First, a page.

So his question sounded simple, at first – in many ways it was. Peter needed to make sense of it all, I thought, to make a recognisable shape for his life. His childhood was the stuff of myth, wild and insubstantial, hard to believe. He needed to make it all real – to pin it down by speaking it and seeing it written, by making it a story. One, perhaps, that he could believe too.
Peter’s version of the story began when he contracted polio: “he was the solitary protagonist … he was the self-made hero of his life, enduring his suffering, vanquishing his foes … born with the calliper and the pain, already two years old.” As Olsson pointed out to him, that was only part of it: the boy had been stolen from his mother, that’s where the story began. In an interview with Jo Case, published by The Wheeler Centre, Olsson spoke of how it took some time before she felt she was “entitled” to tell the story. “There were so many things we weren’t supposed to know,” she said. “But entering the story with a whole heart meant I was finally able to look at my mother as the woman she was, and at my own experience.”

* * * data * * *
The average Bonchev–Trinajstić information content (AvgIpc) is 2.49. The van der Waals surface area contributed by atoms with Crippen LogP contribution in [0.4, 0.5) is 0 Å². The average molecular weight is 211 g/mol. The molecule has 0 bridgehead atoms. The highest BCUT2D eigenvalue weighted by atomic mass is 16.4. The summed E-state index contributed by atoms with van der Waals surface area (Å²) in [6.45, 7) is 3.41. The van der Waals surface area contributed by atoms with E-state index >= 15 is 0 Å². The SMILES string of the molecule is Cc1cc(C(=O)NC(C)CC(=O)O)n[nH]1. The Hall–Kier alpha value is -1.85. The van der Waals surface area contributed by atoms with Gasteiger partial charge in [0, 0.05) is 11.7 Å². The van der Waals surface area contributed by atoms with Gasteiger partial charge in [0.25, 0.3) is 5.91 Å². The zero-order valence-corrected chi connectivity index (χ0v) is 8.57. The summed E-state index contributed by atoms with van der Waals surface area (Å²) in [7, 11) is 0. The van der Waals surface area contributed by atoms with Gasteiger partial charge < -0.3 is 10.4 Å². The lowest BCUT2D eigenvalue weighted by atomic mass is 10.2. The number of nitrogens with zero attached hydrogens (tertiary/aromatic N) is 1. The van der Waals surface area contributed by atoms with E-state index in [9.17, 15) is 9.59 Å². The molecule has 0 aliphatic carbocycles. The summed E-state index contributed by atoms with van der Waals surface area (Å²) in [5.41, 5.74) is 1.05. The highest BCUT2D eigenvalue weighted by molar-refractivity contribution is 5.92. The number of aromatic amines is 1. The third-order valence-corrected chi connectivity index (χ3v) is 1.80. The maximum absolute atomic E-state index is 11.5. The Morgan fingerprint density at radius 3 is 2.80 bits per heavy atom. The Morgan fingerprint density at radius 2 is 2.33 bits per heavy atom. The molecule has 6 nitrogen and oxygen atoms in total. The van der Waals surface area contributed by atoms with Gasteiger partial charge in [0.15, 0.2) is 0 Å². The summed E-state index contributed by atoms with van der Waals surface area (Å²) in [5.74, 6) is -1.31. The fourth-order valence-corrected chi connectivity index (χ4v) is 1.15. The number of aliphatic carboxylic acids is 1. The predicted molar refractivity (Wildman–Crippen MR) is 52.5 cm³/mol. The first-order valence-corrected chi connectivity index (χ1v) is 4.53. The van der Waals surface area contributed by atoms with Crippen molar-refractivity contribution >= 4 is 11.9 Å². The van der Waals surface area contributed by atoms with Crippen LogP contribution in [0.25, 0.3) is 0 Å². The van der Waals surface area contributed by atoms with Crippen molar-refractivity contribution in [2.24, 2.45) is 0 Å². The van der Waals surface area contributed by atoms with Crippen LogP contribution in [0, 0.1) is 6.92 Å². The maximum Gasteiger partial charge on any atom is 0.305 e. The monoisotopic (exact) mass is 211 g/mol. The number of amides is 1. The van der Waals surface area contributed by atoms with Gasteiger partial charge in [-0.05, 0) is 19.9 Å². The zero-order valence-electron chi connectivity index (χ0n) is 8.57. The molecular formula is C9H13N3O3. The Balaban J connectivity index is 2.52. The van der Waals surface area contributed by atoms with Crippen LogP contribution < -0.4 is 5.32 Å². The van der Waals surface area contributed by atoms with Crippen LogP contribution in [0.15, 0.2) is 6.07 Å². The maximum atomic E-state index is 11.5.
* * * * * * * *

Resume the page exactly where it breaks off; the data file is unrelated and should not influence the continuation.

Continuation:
By exploring both sides of the story – what it means to be lost, and what it means to lose – and how this one event impacted on the wider family, Olsson has written a book that at the heart of it, seems to say: we may all be episodes in other people’s narratives, but we are also more than that. We each have our own life to lead, our own story to tell, and this life, this story, entwines with others’. In the book’s closing pages Olsson relays a phone conversation she had with Peter after she’d finished writing it. She admitted to him, in tears: “It wasn’t fair … we had her, the best of her, and you missed out.” Peter agreed, before graciously conceding that they were all lucky, that this is what Yvonne had taught them: “to see the glass half-full”. Boy, Lost is a beautifully realised testament to this legacy.
First published in The Australian Women’s Book Review in July 2014
St Lucia: University of Queensland Press, 2013.
Steedman, Carolyn. Landscape for a Good Woman: A Story of Two Lives. London: Virago, 1986. Print.
Olsson, Kristina. Interview by Jo Case. The Shadow of Lost Children: An Interview with Kristina Olsson. The Wheeler Centre. 16 April 2013. http://wheelercentre.com/dailies/post/4b62676bff1f/